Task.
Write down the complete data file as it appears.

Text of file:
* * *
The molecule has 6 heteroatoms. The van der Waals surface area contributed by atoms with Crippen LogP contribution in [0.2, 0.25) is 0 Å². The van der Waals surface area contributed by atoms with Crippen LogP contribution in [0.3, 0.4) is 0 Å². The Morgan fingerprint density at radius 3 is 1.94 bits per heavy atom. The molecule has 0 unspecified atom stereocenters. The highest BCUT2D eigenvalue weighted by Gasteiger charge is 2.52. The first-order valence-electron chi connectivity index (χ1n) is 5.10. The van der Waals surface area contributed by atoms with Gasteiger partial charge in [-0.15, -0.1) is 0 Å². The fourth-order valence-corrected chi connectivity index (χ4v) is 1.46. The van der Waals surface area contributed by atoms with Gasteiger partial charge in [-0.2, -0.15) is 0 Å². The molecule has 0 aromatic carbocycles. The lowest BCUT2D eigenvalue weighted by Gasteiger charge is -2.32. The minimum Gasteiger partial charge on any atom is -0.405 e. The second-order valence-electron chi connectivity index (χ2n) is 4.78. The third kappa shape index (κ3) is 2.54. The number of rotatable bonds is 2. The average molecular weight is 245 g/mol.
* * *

The molecule has 6 heteroatoms. The van der Waals surface area contributed by atoms with Crippen LogP contribution in [0.2, 0.25) is 0 Å². The van der Waals surface area contributed by atoms with Crippen LogP contribution in [0.3, 0.4) is 0 Å². The Morgan fingerprint density at radius 3 is 1.94 bits per heavy atom. The molecule has 0 unspecified atom stereocenters. The highest BCUT2D eigenvalue weighted by Gasteiger charge is 2.52. The first-order valence-electron chi connectivity index (χ1n) is 5.10. The van der Waals surface area contributed by atoms with Gasteiger partial charge in [-0.15, -0.1) is 0 Å². The fourth-order valence-corrected chi connectivity index (χ4v) is 1.46. The van der Waals surface area contributed by atoms with Gasteiger partial charge in [-0.2, -0.15) is 0 Å². The molecule has 0 aromatic carbocycles. The lowest BCUT2D eigenvalue weighted by Gasteiger charge is -2.32. The minimum Gasteiger partial charge on any atom is -0.405 e. The second-order valence-electron chi connectivity index (χ2n) is 4.78. The third kappa shape index (κ3) is 2.54. The number of rotatable bonds is 2. The average molecular weight is 245 g/mol.